Mazabraud syndrome is a rare syndrome consisting of:
- fibrous dysplasia: usually polyostotic 2
- multiple soft tissue myxomas (intramuscular myxomas): typically in large muscle groups
It is very rare, with only 81 cases in the global literature reported to 2012 13. It is most frequently seen in women (~70%) and usually presents in middle-age (mean age 46 years; range 17-82 years) 7.
Patients usually present with a painless mass with a history of long duration 5. Intramuscular myxomas are commonly found in the thigh, shoulder, and buttocks and tend to be in the lower extremities 6. Strangely the right side is more commonly affected 9. Myxomas usually occur in the same extremity as the bony lesions, but typically later than them (years is common) in the natural history of the condition 9.
Molecular genetic analysis has found that mutations in the GNAS1 gene, involved in cell proliferation, are expressed in both lesions 3,4.
The imaging features of the condition are those of fibrous dysplasia and of intramuscular myxomas, but also note:
- fibrous dysplasia is usually polyostotic
- monostotic has been reported 9
- myxomas usually lower limbs and in close proximity to the bone disease
- right > left
Treatment and prognosis
There is an increased risk of osseous malignant transformation.
Although the malignant transformation of the myxoma has not been reported 8, a few cases of osteosarcoma and fibrosarcoma arising from fibrous dysplasia lesions have been reported 9.
High recurrence rate, locally or in adjacent muscles has been reported, with a time to recurrence of up to more than 10 years 10.
Non-malignant complications of the fibrous dysplasia include pathological fractures and bone pain.
History and etymology
The first case was described in the literature in 1926 11 but it was Mazabraud in 1967 who first recognised the association between the intramuscular myxomas and fibrous dysplasia 12.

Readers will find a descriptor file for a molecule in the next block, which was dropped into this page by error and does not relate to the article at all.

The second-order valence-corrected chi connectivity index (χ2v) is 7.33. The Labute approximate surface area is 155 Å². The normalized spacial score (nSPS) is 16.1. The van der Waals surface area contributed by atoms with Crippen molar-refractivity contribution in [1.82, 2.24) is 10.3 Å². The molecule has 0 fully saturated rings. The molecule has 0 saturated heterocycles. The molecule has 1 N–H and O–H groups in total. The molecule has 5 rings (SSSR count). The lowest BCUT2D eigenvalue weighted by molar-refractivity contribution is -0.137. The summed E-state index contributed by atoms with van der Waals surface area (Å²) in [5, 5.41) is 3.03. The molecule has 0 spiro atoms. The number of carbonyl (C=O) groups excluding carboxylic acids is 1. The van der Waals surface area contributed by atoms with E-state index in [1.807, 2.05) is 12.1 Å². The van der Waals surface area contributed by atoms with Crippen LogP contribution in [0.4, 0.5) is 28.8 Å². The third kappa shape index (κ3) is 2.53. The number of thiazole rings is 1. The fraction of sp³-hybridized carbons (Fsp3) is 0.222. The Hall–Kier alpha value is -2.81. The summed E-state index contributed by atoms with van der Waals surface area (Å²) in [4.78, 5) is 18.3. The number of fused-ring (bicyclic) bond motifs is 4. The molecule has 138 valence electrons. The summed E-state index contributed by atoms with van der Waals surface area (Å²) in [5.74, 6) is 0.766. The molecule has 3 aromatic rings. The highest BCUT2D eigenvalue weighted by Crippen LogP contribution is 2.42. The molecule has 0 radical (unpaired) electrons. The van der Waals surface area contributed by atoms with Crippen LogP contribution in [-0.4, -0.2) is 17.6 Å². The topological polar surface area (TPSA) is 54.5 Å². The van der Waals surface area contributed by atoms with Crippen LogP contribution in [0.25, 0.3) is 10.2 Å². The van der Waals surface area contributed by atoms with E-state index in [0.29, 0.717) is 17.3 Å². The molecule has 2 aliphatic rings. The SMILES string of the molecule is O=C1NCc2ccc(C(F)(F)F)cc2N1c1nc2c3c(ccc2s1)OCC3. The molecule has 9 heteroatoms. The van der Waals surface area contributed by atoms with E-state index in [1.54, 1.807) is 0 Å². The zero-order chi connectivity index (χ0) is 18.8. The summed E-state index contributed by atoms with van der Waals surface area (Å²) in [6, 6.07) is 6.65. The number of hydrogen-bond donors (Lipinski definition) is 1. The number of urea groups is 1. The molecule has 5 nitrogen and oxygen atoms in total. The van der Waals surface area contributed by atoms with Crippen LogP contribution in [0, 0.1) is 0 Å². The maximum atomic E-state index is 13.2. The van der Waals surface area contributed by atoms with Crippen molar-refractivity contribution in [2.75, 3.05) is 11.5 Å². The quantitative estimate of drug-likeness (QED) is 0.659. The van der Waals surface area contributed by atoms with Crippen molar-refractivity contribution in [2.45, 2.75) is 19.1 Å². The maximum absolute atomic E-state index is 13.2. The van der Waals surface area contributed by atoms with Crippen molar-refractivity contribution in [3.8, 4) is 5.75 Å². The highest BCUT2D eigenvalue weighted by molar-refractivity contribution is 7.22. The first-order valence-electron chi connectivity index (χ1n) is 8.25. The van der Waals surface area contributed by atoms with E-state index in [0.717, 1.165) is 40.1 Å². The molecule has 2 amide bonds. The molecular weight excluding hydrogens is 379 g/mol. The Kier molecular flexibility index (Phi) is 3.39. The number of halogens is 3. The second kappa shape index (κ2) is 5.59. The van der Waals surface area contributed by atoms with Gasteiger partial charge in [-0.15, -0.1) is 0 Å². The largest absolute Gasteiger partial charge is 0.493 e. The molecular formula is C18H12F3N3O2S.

- 1. Fitzpatrick Kimberly A., Mihra S. Taljanovic, Donald P. Speer et al. “Imaging Findings of Fibrous Dysplasia with Histopathologic and Intraoperative Correlation.” Am. J. Roentgenol. 182, no. 6 (June 1, 2004): 1389-1398. [Link].
- 2. Kransdorf Mark J. and Mark D. Murphey. “Case 12: Mazabraud Syndrome.” Radiology 212, no. 1 (July 1, 1999): 129-132. [Link].
- 3. DiCaprio MR, Enneking WF. Fibrous dysplasia. Pathophysiology, evaluation, and treatment. J Bone Joint Surg Am. 2005;87 (8): 1848-64. doi:10.2106/JBJS.D.02942 - Pubmed citation
- 4. Ding C, Deng Z, Levine MA. A highly sensitive PCR method detects activating mutations of the GNAS1 gene in peripheral blood cells of patients with McCune-Albright syndrome or isolated fibrous dysplasia. J Bone Miner Res 2001;16:S417
- 5. Kabukcuoglu F, Kabukcuoglu Y, Yilmaz B, Erdem Y, Evren I. Mazabraud’s syndrome: Intramuscular myxoma associated with fibrous dysplasia. Pathol Oncol Res 2004;10:121-3.
- 6. Gaumetou E, Tomeno B, Anract P. Mazabraud's syndrome. A case with multiple myxomas. Orthop Traumatol Surg Res 2012;98:455–60
- 7. McLaughlin Andrew, Paul Stalley, Michael Magee et al. “Correlative Imaging in an Atypical Case of Mazabraud Syndrome.” Am. J. Roentgenol. 189, no. 6 (December 1, 2007): W353-356. doi:10.2214/AJR.05.1496.
- 8. Cabral CE, Guedes P, Fonseca T, Rezende JF, Cruz Junior LC, Smith J. Polyostotic fibrous dysplasia associated with intramuscular myxomas: Mazabraud’s syndrome. Skeletal Radiol 1998;27:278—82.
- 9. Munksgaard, Peter Svenssen et al. “Mazabraud’s Syndrome: Case Report and Literature Review.” Acta Radiologica Short Reports 2.4 (2013): 2047981613492532. PMC. Web. 21 Feb. 2016
- 10. Szendroi M, Rahoty P, Antal I, Kiss J. Fibrous dysplasia associated with intramuscular myxoma (Mazabraud’s syndrome): a long-term follow-up of three cases. J Cancer Res Clin Oncol 1998;124:401-6
- 11. Henschen F. Fall von ostitis fibrosa mit multiplen tumoren in der umgebenden muskulatur. Verh Dtsch Ges Pathol 1926;21:93–7.
- 12. Mazabraud A, Semat P, Roze R. [Apropos of the association of fibromyxomas of the soft tissues with fibrous dysplasia of the bones]. (1967) La Presse medicale. 75 (44): 2223-8. Pubmed
- 13. Gaumétou E, Tomeno B, Anract P. Mazabraud's syndrome. A case with multiple myxomas. (2012) Orthopaedics & traumatology, surgery & research : OTSR. 98 (4): 455-60. doi:10.1016/j.otsr.2012.04.002 - Pubmed
The differential diagnosis for bone tumours is dependent on the age of the patient, with a very different set of differentials for the paediatric patient.
- bone-forming tumours
- cartilage-forming tumours
- chondromyxoid fibroma
- fibrous bone lesions
- bone marrow tumours
- other bone tumours or tumour-like lesions
- aneurysmal bone cyst
- benign fibrous histiocytoma
- giant cell tumour of bone
- Gorham massive osteolysis
- haemophilic pseudotumour
- intradiploic epidermoid cyst
- intraosseous lipoma
- musculoskeletal angiosarcoma
- musculoskeletal haemangiopericytoma
- primary intraosseous haemangioma
- simple bone cyst
- impending fracture risk